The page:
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Thursday, February 16, 2012

GM Record Profit Reported in The Detroit News

February 16, 2012 at 4:02 pm

GM's Akerson: $7.6B profit a 'solid performance'

A 2011 Chevrolet Cruze is featured at a car dealership in San Jose, Calif. in August. General Motors Co. said today it made more money in 2011 than any year in its history.
A 2011 Chevrolet Cruze is featured at a car dealership in San Jose, Calif. in August. General Motors Co. said today it made more money in 2011 than any year in its history. (Paul Sakuma / Associated Press)
General Motors Co. has reported a record profit of $7.6 billion for 2011, but trouble in Europe took a big bite out of the automaker's fourth-quarter earnings.
In the last four months of 2011, GM only made $500 million after factoring in a one-time charge of $200 million, the company said Thursday. That was about the same amount of money the company made a year earlier.
It translated into earnings of just 39 cents per share, excluding the one-time charge. Wall Street had been hoping for 41 cents per share, according to a survey of analysts by the Thomson Financial Network.
GM made $4.7 billion in 2010.
"Overall, we posted a solid performance for the year and showed steady progress," CEO Dan Akerson told analysts and reporters during a conference call Thursday morning. "Obviously, we still have a lot of work to do in some areas, and we're taking the necessary corrective actions to get the ball over the goal line."
General Motors reported strong gains in North America, where the automaker gained market share and increased its earnings before interest and taxes climbed to $7.2 billion in 2011, up from $5.7 billion a year before. In the fourth quarter, GM made $1.5 billion in the region, almost doubling the $800 million it reported for the same period in 2010.
"(It) was a year of solid recovery for GM," said Jesse Toprak, vice president of market intelligence at TrueCar.com in a report ahead of Thursday's earnings release. "The new crop of products from GM are helping to improve its brand image, resulting in a remarkable turnaround from what appeared to be a hopeless situation just three years ago."
But GM's European operations reported a net loss of $600 million for the fourth quarter. That was no better than a year earlier, and it is bound to increase pressure on General Motors to restructure its unprofitable German subsidiary Adam Opel AG and other money-losing European operations.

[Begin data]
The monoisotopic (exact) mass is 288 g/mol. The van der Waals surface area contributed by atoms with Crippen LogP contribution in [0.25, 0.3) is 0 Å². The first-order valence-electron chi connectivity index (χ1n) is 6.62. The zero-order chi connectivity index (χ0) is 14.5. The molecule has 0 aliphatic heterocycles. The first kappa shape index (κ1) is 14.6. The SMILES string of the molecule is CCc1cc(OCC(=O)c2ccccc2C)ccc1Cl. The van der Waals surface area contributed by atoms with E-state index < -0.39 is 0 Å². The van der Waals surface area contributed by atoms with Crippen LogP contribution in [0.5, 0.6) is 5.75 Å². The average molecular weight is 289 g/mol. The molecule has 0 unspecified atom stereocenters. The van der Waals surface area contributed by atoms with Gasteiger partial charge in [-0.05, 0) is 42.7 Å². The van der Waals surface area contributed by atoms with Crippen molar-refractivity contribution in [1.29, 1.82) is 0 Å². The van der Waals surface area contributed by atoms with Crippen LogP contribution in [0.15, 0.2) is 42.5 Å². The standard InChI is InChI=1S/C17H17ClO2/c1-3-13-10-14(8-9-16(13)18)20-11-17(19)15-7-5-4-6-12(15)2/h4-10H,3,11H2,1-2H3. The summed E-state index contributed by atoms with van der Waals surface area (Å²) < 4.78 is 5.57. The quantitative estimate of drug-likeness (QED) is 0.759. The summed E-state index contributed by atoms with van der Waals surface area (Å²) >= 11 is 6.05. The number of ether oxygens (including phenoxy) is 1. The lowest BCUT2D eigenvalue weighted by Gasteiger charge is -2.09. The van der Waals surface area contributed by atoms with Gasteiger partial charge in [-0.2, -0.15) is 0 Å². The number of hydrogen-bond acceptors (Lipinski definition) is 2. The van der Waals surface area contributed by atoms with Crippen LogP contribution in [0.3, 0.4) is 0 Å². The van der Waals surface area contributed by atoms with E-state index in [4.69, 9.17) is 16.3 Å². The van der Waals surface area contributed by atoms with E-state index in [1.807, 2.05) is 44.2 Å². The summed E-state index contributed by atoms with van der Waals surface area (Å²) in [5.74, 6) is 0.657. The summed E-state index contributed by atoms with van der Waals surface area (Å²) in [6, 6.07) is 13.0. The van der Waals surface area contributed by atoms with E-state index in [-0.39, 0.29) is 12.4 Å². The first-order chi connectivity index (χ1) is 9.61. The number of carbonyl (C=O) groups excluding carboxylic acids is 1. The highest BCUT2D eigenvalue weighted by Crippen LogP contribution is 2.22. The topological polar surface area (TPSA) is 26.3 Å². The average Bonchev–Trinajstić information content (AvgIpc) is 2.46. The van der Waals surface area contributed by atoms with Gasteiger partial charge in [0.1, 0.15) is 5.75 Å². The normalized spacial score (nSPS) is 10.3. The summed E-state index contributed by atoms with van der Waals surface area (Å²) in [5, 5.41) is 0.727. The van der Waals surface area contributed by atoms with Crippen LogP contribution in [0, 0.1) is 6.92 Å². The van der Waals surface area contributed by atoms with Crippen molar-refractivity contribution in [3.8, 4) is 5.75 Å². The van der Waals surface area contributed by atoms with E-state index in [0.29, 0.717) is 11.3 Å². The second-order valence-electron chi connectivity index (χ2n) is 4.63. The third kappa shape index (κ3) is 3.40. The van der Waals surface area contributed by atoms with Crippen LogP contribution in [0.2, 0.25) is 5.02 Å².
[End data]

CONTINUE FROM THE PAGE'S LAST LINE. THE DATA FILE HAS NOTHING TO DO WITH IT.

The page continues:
"We must move rapidly and decisively to take the steps necessary to lower the break-even point and improve the business," said GM CFO Dan Ammann. "We will work with all of our stakeholders — including the unions and governments of every country — to do what is required to fix this business."
The losses in Europe were less serious than some on Wall Street had feared.
"We initially view this as better than expected," said analyst Himanshu Patel of JPMorgan in a report issued after the earnings were released.
But he said he was "disappointed" by GM's performance in South America, which has long been a bastion of profitability for the company.
The automaker said it lost $200 million in the region in the fourth quarter of 2011. GM and other established players such as Fiat SpA are facing new competition from Korean and Chinese car companies in Brazil and other South American countries.
"We plan to aggressively refresh our somewhat aging vehicle portfolio in South America, while also executing stringent cost-control actions in the short-term," Akerson vowed.
Worldwide, General Motors said it expects to increase its top-line revenue growth in 2012 and increase capital spending to about $8 billion to fund the development of new vehicles and technologies.
GM ended 2011 with liquidity of $37.5 billion, up from $33.5 billion at the end of 2010. But the percentage of its pension obligations that were funded dropped to 88 percent from 89 percent.
On Wednesday, the Detroit automaker took a major step toward strengthening its balance sheet, announcing that it would freeze its traditional, defined-benefit pension plan for U.S. salaried employees in October and move all white-collar workers to a defined-contribution, or 401(k), plan.
General Motors filed for bankruptcy in 2009 and was only saved by a taxpayer-funded bailout. The U.S. Treasury Department still owns about 26 percent of the company.

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